Fujairah, United Arab Emirates – Hijackers who seized a ship off the coast of the United Arab Emirates in the Gulf of Oman abandoned the target ship on Wednesday, the British Navy detailed.
The British Army’s United Kingdom Maritime Trade Operations reported that the incident, which it described as a “probable kidnapping” the night before, was now “complete”.
“The ship is safe,” the group said without identifying the ship. Shipping authority Lloyd’s List and maritime intelligence firm Dryad Global have both named the hijacked vessel as the Panama-flagged asphalt tanker Asphalt Princess. The vessel’s owner, listed as Emirati free zone-based Glory International, could not immediately be reached for comment.
According to MarineTraffic.com, satellite-tracking data from the Asphalt Princess showed a gradual move from the port of Jask to Iranian waters early Wednesday. Later, however, it stalled and turned towards Oman, before the British Naval Group announced the intruders had left.
Two Oman Royal Air Force aircraft, identified as Airbus C-295MPA and Lockheed C-130H Hercules, took off over water from Fujairah on Wednesday following the incident, according to data from FlightRadar24.com.
It was not immediately clear who was responsible for the ship hijacking attempt, which came amid heightened tensions between Iran and the West over Tehran’s 2015 nuclear deal with world powers. In the past few years, commercial shipping has become increasingly stuck in the crosshairs in important Persian Gulf waterways.
Recently, the US, UK and Israel have blamed Iran for a drone attack on an oil tanker belonging to an Israeli billionaire off the coast of Oman in which two people were killed. The raid marked the first known fatality in shadow warfare targeting ships in the waters of the Middle East. Iran has denied involvement.
Apparently reacting to Tuesday’s ship seizure, Iranian Foreign Ministry spokesman Saeed Khatibzadeh described recent maritime strikes in the Persian Gulf as “totally suspicious”. He denied that Iran played any role.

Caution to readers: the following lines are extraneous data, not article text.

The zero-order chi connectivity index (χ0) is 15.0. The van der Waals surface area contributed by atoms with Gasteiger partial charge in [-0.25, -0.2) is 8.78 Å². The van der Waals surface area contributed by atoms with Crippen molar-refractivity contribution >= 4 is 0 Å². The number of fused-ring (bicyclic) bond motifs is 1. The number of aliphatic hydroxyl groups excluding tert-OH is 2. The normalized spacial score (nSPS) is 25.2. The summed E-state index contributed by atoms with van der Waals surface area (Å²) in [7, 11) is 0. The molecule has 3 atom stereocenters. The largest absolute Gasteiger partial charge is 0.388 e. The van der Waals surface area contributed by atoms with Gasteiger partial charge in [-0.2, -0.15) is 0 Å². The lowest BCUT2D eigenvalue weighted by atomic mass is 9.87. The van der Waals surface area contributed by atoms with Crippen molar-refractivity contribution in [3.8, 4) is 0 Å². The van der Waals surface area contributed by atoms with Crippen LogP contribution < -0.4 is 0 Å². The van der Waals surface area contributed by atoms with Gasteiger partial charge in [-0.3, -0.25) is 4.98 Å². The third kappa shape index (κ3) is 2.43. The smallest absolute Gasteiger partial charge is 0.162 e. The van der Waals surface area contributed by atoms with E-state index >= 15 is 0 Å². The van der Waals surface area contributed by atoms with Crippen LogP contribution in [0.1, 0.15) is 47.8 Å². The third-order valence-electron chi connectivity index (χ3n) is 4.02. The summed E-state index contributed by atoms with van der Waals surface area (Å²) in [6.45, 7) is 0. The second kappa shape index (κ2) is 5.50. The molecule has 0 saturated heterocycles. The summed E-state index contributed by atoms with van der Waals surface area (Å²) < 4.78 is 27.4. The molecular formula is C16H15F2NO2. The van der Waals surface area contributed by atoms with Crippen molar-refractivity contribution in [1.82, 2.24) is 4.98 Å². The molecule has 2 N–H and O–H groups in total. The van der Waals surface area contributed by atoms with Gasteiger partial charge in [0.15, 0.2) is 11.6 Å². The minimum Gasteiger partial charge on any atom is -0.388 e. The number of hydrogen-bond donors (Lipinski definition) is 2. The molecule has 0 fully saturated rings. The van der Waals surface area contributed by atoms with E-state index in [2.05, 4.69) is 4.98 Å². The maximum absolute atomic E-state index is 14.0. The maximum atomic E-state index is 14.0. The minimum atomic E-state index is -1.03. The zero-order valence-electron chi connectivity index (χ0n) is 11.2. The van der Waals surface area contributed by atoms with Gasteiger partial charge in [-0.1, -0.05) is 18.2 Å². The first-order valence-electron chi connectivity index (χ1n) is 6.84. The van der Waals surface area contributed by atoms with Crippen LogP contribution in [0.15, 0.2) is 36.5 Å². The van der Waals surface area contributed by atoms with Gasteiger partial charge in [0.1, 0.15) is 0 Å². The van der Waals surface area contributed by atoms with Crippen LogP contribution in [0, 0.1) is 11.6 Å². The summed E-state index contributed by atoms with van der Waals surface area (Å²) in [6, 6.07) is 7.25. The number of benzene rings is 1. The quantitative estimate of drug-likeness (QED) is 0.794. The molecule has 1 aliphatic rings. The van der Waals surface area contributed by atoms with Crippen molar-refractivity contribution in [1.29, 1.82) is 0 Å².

The US Army’s Middle East-based 5th Fleet and the British Defense Ministry did not return calls for comment about the alleged hijacking. The Emirati government did not immediately acknowledge the incident.
Late on Tuesday, as the reported hijacking was underway, six oil tankers off the coast of Fujairah announced via their Automatic Identification System trackers at around the same time that they were “not under command”, according to MarineTraffic. com. This usually means that a ship has lost power and can no longer move.
The Gulf of Oman is near the Strait of Hormuz, the narrow mouth of the Persian Gulf, through which one-fifth of all oil passes. Fujairah, on the east coast of the United Arab Emirates, is a main port in the region where ships move to pick up new oil cargo, pick up supplies or trade crew.
For the past two years, the waters of Fujairah have seen a series of explosions and kidnappings, after then-President Donald Trump withdrew the US from Iran’s nuclear deal and imposed crushing sanctions on the country. The US Navy blames Iran for a series of lame mine attacks on ships that damaged tankers.
In the summer of 2019, soldiers of Iran’s Revolutionary Guard detain a British-flagged tanker, Stena Impero, near the Strait of Hormuz – a raid that saw an Iranian tanker seized off the coast of Gibraltar by Britain on suspicion had gone. Syria is violating EU sanctions.
Last year, an oil tanker sought by the US for allegedly bypassing sanctions on Iran was hijacked off the Emirati coast and later ended up in Iran, although Tehran never acknowledged the incident.
And in January, armed Iranian Revolutionary Guard troops stormed a South Korean tanker and forced the ship to change course and travel to Iran. While Iran claims it has detained the ship over pollution concerns, it appears to link the seizure to negotiations over billions of dollars in Iranian assets frozen in South Korean banks.